Posted on August 21, 2023
Through the transformative power of healing practices, we can break free from the pressures of our past and find a path of self-discovery, inner peace, and a powerful connection with ourselves and others. Join us as Deborah Charnes, a former high-pressure PR professional, shares her journey of finding the path to healing and inner peace. From the fast-paced world of public relations, Deborah shares how her life took an unexpected turn that led her to embrace the profound healing power of yoga, mindfulness, and meditation. She explains how her experiences led her to understand that anxiety and perfectionism are actually symptoms of a prolonged fight-or-flight state. Deborah then discusses rewiring the brain and how it can create a ripple effect across future generations. She cites scientific evidence that highlights the positive impact of meditation on our brains and bodies, and its potential to rewire our genes for the better. With her book, “From the Boxing Ring to the Ashram: Wisdom for the Mind, Body, and Spirit,” as a guide, Deborah reveals a plethora of accessible tools and practices that can be tailored to individual needs and preferences. Whether it’s through meditation or active mindfulness activities, she emphasizes the importance of finding what resonates with you personally and allowing it to flourish in your life. Tune in now and discover the best healing practices for you!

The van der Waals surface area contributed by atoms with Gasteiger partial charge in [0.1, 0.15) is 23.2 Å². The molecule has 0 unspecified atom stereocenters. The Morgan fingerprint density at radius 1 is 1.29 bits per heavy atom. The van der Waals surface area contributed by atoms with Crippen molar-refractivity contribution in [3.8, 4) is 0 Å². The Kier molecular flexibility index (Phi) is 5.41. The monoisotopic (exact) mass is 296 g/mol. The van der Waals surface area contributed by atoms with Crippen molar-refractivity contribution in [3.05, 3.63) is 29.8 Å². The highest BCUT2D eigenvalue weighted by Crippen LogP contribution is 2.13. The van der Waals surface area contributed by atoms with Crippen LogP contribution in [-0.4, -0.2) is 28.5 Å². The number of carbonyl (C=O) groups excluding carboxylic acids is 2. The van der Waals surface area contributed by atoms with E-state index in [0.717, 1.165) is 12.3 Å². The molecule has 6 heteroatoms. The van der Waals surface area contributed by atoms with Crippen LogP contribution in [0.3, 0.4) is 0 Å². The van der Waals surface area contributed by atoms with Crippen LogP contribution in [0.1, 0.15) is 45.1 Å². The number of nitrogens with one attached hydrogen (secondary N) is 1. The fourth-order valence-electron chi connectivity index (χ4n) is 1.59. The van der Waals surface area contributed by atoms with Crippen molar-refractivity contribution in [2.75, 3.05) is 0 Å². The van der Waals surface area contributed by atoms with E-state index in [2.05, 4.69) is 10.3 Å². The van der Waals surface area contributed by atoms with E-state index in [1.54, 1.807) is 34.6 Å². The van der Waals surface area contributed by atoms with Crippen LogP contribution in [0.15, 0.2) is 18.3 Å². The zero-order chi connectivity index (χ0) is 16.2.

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From High-Pressure PR To Powerful Self-Transformation: The Healing Power Of Mindfulness And Meditation With Deborah Charnes
Our guest is Deborah Charnes. For decades, Deborah managed hundreds of news conferences, editorial board meetings, press briefings, and interviews. She worked with security, communications, and advanced teams for John McCain, Hillary Clinton, President Barack Obama, First Lady Michelle Obama, President Joe Biden, Dr. Jill Biden, Bernie Sanders, megastar Jennifer Lopez, and Vice President of El Salvador.
If that is not enough, there was a lot more going on in her life. For her to balance the chaotic scales directing major league campaigns, it was essential for her to learn the practices and modalities to soothe her stress on the 24/7 schedule with mind, body, and soul lifesavers. Being a lifelong learner, she is now dedicated to being a yoga therapist, helping others find balance and meaning in their mind, body, and soul. I cannot wait to dig into this conversation because there is such a dichotomy of roles there. Thank you so much for joining us, Deborah. This is amazing.